Thug Kitchen’s Brand Of Technicolor Blackness

It goes without saying that “thug” is a loaded word, which in our politically correct, post-racial society, has become the polite way to say “nigger” in mixed company. So the title that Matt Holloway and Michelle Davis chose for their food blog is deliberate. So is the voice. It’s a brand, through and through, which is why it’s appealing (and easy) in the eyes of publishers. I can easily see this being available for sale in the Apartment section of Urban Outfitters. It’s less important to argue whether or not Holloway and Davis could have gotten this deal if they were Black; rather, it’s important to recognize that they got it because no one knew for sure. Much like the race records of the early 20th century, making the race of content creators less conspicuous is a successful, tried and true marketing strategy — even as the product one is selling is culture.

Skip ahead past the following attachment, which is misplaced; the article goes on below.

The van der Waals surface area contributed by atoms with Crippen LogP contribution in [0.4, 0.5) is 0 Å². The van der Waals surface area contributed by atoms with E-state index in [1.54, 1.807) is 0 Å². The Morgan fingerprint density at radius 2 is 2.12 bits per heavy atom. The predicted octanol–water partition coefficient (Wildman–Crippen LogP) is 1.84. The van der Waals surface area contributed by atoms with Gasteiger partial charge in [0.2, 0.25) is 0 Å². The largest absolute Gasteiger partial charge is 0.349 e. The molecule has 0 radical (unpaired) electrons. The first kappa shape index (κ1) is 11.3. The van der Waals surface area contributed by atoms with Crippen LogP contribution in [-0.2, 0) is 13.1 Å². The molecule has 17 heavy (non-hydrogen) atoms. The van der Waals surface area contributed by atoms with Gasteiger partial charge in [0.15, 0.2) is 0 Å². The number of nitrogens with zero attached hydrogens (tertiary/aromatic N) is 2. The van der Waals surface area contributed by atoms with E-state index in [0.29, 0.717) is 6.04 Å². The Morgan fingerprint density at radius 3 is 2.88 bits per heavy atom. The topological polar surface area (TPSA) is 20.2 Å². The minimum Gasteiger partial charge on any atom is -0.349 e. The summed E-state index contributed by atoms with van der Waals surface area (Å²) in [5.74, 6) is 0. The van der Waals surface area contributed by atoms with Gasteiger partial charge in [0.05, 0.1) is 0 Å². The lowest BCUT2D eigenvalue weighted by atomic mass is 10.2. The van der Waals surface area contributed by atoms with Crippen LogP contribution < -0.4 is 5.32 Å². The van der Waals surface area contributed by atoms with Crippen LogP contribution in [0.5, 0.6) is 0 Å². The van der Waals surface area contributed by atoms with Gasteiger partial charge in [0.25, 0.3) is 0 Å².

The site’s humor, of course, is to be found in the stark contrast to perceived “thug” culture and refinement. The crudeness of the language and the life it implies, versus the sumptuous wholesome home goodness of domestic success. This is great, we are supposed to think. Because thugs don’t even know what garbonzo beans ARE! Black people only love collard greens! Those are the assumptions that hold the glue together. That, and the heavy borrowation of the voice that makes Ghostface Killah a joy.





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